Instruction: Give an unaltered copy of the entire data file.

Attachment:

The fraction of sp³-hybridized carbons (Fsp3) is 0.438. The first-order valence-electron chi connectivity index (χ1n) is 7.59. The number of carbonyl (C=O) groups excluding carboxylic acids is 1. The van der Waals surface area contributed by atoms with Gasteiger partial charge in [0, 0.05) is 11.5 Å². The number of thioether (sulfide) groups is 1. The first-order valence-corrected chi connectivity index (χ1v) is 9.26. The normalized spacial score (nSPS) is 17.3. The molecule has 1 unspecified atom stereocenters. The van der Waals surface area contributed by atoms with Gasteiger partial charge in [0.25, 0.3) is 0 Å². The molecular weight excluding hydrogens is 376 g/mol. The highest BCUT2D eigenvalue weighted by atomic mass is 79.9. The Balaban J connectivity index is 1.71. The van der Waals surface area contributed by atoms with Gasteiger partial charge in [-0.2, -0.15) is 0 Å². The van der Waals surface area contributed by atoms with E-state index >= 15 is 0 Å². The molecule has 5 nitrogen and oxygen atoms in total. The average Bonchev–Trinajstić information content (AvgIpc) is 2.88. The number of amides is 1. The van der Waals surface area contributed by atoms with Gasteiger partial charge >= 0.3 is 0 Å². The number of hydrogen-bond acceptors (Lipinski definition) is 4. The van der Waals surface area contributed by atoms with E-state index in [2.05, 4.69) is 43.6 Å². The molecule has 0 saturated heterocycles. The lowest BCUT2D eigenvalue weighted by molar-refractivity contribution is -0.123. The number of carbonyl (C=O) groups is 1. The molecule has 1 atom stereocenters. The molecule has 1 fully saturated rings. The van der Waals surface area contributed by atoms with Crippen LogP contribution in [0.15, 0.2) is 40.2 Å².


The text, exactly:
The fraction of sp³-hybridized carbons (Fsp3) is 0.438. The first-order valence-electron chi connectivity index (χ1n) is 7.59. The number of carbonyl (C=O) groups excluding carboxylic acids is 1. The van der Waals surface area contributed by atoms with Gasteiger partial charge in [0, 0.05) is 11.5 Å². The number of thioether (sulfide) groups is 1. The first-order valence-corrected chi connectivity index (χ1v) is 9.26. The normalized spacial score (nSPS) is 17.3. The molecule has 1 unspecified atom stereocenters. The van der Waals surface area contributed by atoms with Gasteiger partial charge in [0.25, 0.3) is 0 Å². The molecular weight excluding hydrogens is 376 g/mol. The highest BCUT2D eigenvalue weighted by atomic mass is 79.9. The Balaban J connectivity index is 1.71. The van der Waals surface area contributed by atoms with Gasteiger partial charge in [-0.2, -0.15) is 0 Å². The van der Waals surface area contributed by atoms with E-state index >= 15 is 0 Å². The molecule has 5 nitrogen and oxygen atoms in total. The average Bonchev–Trinajstić information content (AvgIpc) is 2.88. The number of amides is 1. The van der Waals surface area contributed by atoms with Gasteiger partial charge >= 0.3 is 0 Å². The number of hydrogen-bond acceptors (Lipinski definition) is 4. The van der Waals surface area contributed by atoms with E-state index in [2.05, 4.69) is 43.6 Å². The molecule has 0 saturated heterocycles. The lowest BCUT2D eigenvalue weighted by molar-refractivity contribution is -0.123. The number of carbonyl (C=O) groups is 1. The molecule has 1 atom stereocenters. The molecule has 1 fully saturated rings. The van der Waals surface area contributed by atoms with Crippen LogP contribution in [0.15, 0.2) is 40.2 Å².